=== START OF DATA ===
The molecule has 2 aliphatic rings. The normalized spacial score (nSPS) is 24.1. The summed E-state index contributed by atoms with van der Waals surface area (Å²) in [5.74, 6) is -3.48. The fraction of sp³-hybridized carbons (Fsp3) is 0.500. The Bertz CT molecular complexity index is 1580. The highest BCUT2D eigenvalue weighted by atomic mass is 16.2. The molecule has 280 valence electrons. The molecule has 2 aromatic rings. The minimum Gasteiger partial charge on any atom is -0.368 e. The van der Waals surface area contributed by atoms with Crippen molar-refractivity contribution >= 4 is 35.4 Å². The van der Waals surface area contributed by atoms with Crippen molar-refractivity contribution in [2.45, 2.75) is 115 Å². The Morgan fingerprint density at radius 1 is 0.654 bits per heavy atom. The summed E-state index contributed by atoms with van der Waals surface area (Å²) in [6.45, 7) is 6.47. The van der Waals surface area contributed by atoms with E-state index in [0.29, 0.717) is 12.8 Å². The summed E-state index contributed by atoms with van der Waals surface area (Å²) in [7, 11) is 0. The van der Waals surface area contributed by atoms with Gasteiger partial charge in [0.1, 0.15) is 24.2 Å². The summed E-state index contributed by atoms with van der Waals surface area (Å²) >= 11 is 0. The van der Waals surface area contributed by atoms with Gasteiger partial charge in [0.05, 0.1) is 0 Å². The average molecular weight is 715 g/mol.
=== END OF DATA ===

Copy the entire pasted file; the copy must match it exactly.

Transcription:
The molecule has 2 aliphatic rings. The normalized spacial score (nSPS) is 24.1. The summed E-state index contributed by atoms with van der Waals surface area (Å²) in [5.74, 6) is -3.48. The fraction of sp³-hybridized carbons (Fsp3) is 0.500. The Bertz CT molecular complexity index is 1580. The highest BCUT2D eigenvalue weighted by atomic mass is 16.2. The molecule has 280 valence electrons. The molecule has 2 aromatic rings. The minimum Gasteiger partial charge on any atom is -0.368 e. The van der Waals surface area contributed by atoms with Crippen molar-refractivity contribution >= 4 is 35.4 Å². The van der Waals surface area contributed by atoms with Crippen molar-refractivity contribution in [2.45, 2.75) is 115 Å². The Morgan fingerprint density at radius 1 is 0.654 bits per heavy atom. The summed E-state index contributed by atoms with van der Waals surface area (Å²) in [6.45, 7) is 6.47. The van der Waals surface area contributed by atoms with E-state index in [0.29, 0.717) is 12.8 Å². The summed E-state index contributed by atoms with van der Waals surface area (Å²) in [7, 11) is 0. The van der Waals surface area contributed by atoms with Gasteiger partial charge in [0.1, 0.15) is 24.2 Å². The summed E-state index contributed by atoms with van der Waals surface area (Å²) >= 11 is 0. The van der Waals surface area contributed by atoms with Gasteiger partial charge in [0.05, 0.1) is 0 Å². The average molecular weight is 715 g/mol.